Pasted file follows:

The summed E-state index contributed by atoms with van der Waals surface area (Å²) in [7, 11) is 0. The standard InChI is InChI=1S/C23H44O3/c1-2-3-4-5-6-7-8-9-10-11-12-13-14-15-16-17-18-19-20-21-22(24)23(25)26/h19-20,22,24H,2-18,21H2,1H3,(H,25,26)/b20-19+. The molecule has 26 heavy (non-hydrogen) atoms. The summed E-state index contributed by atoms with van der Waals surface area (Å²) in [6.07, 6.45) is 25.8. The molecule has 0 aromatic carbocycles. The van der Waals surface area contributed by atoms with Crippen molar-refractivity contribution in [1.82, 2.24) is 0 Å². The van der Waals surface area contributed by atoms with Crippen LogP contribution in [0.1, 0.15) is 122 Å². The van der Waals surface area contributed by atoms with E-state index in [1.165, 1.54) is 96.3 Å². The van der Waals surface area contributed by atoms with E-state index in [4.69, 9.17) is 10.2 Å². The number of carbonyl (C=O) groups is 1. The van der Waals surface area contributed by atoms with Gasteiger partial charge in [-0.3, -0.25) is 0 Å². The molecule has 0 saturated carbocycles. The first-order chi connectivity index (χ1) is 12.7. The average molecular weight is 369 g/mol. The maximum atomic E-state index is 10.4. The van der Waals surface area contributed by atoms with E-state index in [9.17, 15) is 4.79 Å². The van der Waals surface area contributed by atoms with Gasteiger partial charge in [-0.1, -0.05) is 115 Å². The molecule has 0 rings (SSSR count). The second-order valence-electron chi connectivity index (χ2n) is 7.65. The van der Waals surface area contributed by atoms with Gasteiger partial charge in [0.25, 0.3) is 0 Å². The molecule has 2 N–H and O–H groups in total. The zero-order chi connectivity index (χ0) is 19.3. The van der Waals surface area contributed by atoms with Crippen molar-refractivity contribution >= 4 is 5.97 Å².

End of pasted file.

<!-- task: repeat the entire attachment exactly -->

The summed E-state index contributed by atoms with van der Waals surface area (Å²) in [7, 11) is 0. The standard InChI is InChI=1S/C23H44O3/c1-2-3-4-5-6-7-8-9-10-11-12-13-14-15-16-17-18-19-20-21-22(24)23(25)26/h19-20,22,24H,2-18,21H2,1H3,(H,25,26)/b20-19+. The molecule has 26 heavy (non-hydrogen) atoms. The summed E-state index contributed by atoms with van der Waals surface area (Å²) in [6.07, 6.45) is 25.8. The molecule has 0 aromatic carbocycles. The van der Waals surface area contributed by atoms with Crippen molar-refractivity contribution in [1.82, 2.24) is 0 Å². The van der Waals surface area contributed by atoms with Crippen LogP contribution in [0.1, 0.15) is 122 Å². The van der Waals surface area contributed by atoms with E-state index in [1.165, 1.54) is 96.3 Å². The van der Waals surface area contributed by atoms with E-state index in [4.69, 9.17) is 10.2 Å². The number of carbonyl (C=O) groups is 1. The van der Waals surface area contributed by atoms with Gasteiger partial charge in [-0.3, -0.25) is 0 Å². The molecule has 0 saturated carbocycles. The first-order chi connectivity index (χ1) is 12.7. The average molecular weight is 369 g/mol. The maximum atomic E-state index is 10.4. The van der Waals surface area contributed by atoms with E-state index in [9.17, 15) is 4.79 Å². The van der Waals surface area contributed by atoms with Gasteiger partial charge in [-0.1, -0.05) is 115 Å². The molecule has 0 rings (SSSR count). The second-order valence-electron chi connectivity index (χ2n) is 7.65. The van der Waals surface area contributed by atoms with Gasteiger partial charge in [0.25, 0.3) is 0 Å². The molecule has 2 N–H and O–H groups in total. The zero-order chi connectivity index (χ0) is 19.3. The van der Waals surface area contributed by atoms with Crippen molar-refractivity contribution >= 4 is 5.97 Å².